China’s vision for a space station that will distribute electricity to Earth is presented

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China's vision for a space station that will distribute electricity to Earth is presented

A similar idea was planned by NASA roughly two decades ago, but it never materialised.

UK research has been conducted on space-based solar power.

Orbiting power plants may be able to transmit energy day and night on Earth, research suggests.

It has been determined that such satellites receive sunlight 99 percent of the time, if not more.

Story Highlights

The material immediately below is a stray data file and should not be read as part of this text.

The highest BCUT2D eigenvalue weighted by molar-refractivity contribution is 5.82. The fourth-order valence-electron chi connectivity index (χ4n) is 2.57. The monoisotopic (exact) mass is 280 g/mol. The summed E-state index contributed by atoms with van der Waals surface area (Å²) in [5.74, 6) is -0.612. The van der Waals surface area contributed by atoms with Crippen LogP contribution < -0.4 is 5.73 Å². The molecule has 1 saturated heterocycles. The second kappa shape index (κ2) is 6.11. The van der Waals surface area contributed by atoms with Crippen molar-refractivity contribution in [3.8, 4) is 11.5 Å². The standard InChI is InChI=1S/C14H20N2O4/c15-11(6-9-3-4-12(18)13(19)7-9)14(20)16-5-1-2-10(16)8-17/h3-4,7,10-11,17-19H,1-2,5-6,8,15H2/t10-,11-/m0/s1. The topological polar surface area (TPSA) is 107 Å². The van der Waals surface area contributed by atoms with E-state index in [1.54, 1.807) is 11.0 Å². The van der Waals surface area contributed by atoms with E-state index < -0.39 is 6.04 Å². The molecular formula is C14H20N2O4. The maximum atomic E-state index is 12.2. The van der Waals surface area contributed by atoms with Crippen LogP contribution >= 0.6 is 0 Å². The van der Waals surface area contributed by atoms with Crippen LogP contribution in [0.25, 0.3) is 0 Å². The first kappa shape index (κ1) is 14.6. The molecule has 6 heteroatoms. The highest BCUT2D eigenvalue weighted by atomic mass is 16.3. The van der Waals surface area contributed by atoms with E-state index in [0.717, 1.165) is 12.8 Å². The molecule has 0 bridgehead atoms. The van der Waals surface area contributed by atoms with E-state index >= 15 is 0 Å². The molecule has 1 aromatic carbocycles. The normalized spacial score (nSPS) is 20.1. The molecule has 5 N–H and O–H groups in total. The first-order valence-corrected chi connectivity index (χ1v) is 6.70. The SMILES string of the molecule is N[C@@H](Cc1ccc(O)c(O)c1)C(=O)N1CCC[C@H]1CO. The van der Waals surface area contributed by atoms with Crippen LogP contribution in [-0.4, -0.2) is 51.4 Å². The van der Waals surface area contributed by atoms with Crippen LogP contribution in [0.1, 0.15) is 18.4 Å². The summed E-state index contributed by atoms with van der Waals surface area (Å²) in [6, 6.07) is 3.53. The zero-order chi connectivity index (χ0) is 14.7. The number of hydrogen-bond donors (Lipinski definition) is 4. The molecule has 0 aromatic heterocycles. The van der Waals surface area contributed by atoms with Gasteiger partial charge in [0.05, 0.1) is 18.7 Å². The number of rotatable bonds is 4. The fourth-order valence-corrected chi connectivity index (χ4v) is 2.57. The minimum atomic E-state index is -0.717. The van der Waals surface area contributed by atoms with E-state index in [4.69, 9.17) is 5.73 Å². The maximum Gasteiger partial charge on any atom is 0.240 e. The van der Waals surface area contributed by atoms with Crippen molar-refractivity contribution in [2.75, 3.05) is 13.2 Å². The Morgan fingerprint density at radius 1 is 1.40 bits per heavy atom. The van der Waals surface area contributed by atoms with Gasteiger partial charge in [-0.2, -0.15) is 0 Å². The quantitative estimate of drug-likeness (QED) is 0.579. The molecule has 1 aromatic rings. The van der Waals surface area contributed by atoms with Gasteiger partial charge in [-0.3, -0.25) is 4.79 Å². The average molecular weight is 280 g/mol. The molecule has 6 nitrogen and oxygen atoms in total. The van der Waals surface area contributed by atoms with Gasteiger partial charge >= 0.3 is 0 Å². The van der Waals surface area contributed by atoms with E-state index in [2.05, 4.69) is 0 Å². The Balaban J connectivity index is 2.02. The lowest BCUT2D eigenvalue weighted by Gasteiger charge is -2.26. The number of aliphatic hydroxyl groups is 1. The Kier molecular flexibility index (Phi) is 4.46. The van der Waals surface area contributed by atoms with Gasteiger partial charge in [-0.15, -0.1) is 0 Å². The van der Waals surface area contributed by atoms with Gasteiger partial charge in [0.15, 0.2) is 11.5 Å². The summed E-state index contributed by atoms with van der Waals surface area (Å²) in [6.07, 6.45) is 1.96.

• According to the South China Morning Post, the satellite would “convert solar energy to microwaves or lasers and then direct the energy beams to various targets, including fixed places on Earth and moving spacecraft.”

  • Meanwhile, the UK government is funding its own research in the hopes of launching a similar satellite into orbit by 2035.

Energy could be transmitted any time of year, regardless of the weather.

But a number of challenges remain, especially when it comes to engineering.

Professor Dong Shiwei, who authored the Chinese paper, says an antenna that is thousands of miles long would be required. Wind, gravity, and satellite movement could all affect and hinder the transmission of energy.

In 2030, China aims to launch another more powerful plant if all goes according to plan. It is hoped that by 2050, technology should have advanced enough to make the power plants commercially viable.

Even still, the plants may take decades to build.